NYCFoodSnob is offline  
Apr 16th, 2005, 07:05 AM
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Marilyn said exactly what I would have.

We also do not eat fast food here, so definitely don't do it while traveling.

The only time we have ever made reservations for a place while traveling, was in Paris for a dinner at Altitude 95. We only did that out of necessity.

We much prefer to wander and fine a place that is casual and off the beaten path.

We do not eat out much at home, so when we travel, many times the food is way too much in quantity and also just too rich.
mms is offline  
Apr 16th, 2005, 07:27 AM
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A cold, properly treated can be cured in only a week. Left to it's own devices, it will linger on for a full seven days. -- Anonymous (meaning I didn't research who said it)

In that vein, has anyone noticed that in Europe you can plan and research and get lots of recommendations from other travelers and guide books and end up with a pretty fair chance that you'll get a good meal, and a small chance that you won't?

Or, you can go with no lists, wander down a side street or square of the tourist beat, watching locals gather or sniffing the air for a inviting aroma and end up with a pretty fair chance that you'll get a good meal, and a small chance that you won't?
Clifton is offline  
Apr 16th, 2005, 07:30 AM
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Hey NYCFoodSnob, ya coming to the GTG on 21 May? The food, wine, and company will be "to die for." Oh, don't you just hate cliches?

Hope to see you there!!

Budman is offline  
Apr 16th, 2005, 08:07 AM
Join Date: Jan 2003
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I, too, love delicious well prepared meals. I have my favorite restaurants in Europe and try to go to them every time I am there too. I don't follow the crowd but I do love good recommendations from friends and Fodorites.

It is so hard to find simply prepared meals with home grown robust ingredients here that I too dig in with both hands and rub the food all over my face in Italy. And I have learned over the years that expensive price tags and many stars do not necessarily make a delicious experience.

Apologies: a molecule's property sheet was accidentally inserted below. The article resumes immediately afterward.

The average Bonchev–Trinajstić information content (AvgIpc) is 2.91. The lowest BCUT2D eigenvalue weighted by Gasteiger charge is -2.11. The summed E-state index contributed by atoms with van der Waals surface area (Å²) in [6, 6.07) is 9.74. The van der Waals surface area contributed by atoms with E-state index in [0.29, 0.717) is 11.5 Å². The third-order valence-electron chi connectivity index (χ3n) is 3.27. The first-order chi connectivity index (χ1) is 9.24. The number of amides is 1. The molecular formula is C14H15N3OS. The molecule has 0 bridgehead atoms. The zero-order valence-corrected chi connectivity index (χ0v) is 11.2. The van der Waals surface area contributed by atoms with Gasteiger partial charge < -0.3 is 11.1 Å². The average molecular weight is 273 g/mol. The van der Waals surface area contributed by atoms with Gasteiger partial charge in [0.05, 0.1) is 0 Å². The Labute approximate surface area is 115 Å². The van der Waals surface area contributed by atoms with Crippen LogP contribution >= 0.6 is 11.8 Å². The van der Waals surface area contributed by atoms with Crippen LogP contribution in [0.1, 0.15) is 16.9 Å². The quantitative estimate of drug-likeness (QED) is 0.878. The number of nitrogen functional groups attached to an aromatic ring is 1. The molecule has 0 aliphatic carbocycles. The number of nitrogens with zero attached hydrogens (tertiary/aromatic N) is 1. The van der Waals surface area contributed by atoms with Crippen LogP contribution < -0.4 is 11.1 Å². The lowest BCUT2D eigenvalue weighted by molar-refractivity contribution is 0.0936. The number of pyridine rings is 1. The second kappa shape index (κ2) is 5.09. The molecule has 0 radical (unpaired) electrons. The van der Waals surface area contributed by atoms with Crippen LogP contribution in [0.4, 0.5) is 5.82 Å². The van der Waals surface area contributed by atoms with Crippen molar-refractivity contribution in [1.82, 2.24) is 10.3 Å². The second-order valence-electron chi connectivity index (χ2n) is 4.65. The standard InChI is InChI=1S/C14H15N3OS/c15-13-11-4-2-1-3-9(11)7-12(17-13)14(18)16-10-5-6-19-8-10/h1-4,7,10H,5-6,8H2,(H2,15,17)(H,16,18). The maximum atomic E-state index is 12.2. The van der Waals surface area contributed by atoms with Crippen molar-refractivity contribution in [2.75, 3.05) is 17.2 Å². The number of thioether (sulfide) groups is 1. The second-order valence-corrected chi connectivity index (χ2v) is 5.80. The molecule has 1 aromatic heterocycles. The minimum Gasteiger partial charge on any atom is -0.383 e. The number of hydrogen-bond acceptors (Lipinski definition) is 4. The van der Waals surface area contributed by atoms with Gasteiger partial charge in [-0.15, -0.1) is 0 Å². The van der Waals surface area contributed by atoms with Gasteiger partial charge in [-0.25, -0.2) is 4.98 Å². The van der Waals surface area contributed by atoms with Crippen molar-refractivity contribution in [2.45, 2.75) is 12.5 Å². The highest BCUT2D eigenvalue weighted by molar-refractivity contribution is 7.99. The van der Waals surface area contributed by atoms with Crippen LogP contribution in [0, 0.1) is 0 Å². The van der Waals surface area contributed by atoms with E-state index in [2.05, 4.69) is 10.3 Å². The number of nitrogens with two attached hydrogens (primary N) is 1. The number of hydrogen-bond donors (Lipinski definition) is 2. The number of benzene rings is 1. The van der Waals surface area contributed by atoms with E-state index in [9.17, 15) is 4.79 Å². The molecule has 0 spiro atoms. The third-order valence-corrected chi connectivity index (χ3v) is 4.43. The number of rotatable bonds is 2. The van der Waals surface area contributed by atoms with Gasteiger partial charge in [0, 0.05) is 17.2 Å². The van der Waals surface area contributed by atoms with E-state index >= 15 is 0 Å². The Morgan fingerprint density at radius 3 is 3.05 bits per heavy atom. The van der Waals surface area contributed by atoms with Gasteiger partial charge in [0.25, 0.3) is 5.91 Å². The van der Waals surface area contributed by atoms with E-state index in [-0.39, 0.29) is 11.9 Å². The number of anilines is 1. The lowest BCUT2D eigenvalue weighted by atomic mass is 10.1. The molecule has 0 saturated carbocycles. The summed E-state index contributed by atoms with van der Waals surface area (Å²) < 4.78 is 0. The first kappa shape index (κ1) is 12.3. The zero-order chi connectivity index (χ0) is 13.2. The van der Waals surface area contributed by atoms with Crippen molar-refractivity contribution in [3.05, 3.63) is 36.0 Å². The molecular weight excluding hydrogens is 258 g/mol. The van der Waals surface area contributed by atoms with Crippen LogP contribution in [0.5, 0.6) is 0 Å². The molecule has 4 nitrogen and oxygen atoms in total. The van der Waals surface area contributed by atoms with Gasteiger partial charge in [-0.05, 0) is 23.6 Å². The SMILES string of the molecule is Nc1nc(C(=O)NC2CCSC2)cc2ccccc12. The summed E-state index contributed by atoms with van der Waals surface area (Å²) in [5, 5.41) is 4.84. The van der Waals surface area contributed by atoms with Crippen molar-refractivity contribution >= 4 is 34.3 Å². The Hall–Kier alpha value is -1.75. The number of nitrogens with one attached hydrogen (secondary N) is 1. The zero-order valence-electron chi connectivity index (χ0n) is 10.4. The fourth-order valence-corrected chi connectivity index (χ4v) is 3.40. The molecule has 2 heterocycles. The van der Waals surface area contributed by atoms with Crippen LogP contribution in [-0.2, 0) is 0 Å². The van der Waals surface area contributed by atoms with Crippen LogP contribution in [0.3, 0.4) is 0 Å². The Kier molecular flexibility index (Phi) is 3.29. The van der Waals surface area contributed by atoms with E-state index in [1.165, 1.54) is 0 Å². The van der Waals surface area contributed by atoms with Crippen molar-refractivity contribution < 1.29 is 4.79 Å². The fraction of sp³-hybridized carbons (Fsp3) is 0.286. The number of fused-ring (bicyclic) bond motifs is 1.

SeaUrchin is offline  
Apr 16th, 2005, 08:23 AM
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great question lyb. mostly because i'm in agreement -LOL. i have never planned a restaurant experience, let along written lists or studied guidebooks. i just look for the best option where i happen to be when i/we are hungry.

this method has mixed results, i admit!
suze is offline  
Apr 16th, 2005, 08:29 AM
Posts: n/a
I was happy to find this post, as I was thinking we were the only ones who didn't make restaurant reservations while traveling. We have had great luck in finding wonderful meals by just reading the posted menus at places that attract us. We focus our days on the must-see museums/monuments/sights, then find food in the area we end up at dinner time. We try to load up on a full breakfast, walk all day, grab lunch on the go (can't wait to try the crepes in Paris!) or in a cafe, then sit for awhile at dinner to re-charge our energies for more walking! Although Paris may call for a different strategy and probably warrants a reservation for dinner at least one night. But where, or where? My list I've gleaned from posters here has grown much too long to be manageable!
Apr 16th, 2005, 09:58 AM
Join Date: Nov 2004
Posts: 7,156
Depends on where we are. In London and England in general, in particular, even sticking to recommended restaurants didn't always come out well. But it was better than just grabbing the nearest place. In Italy and France, I'd be more casual.

But I hate wasting money on bad food when I could have had a memorable meal for the same price or slightly more.
Mimar is offline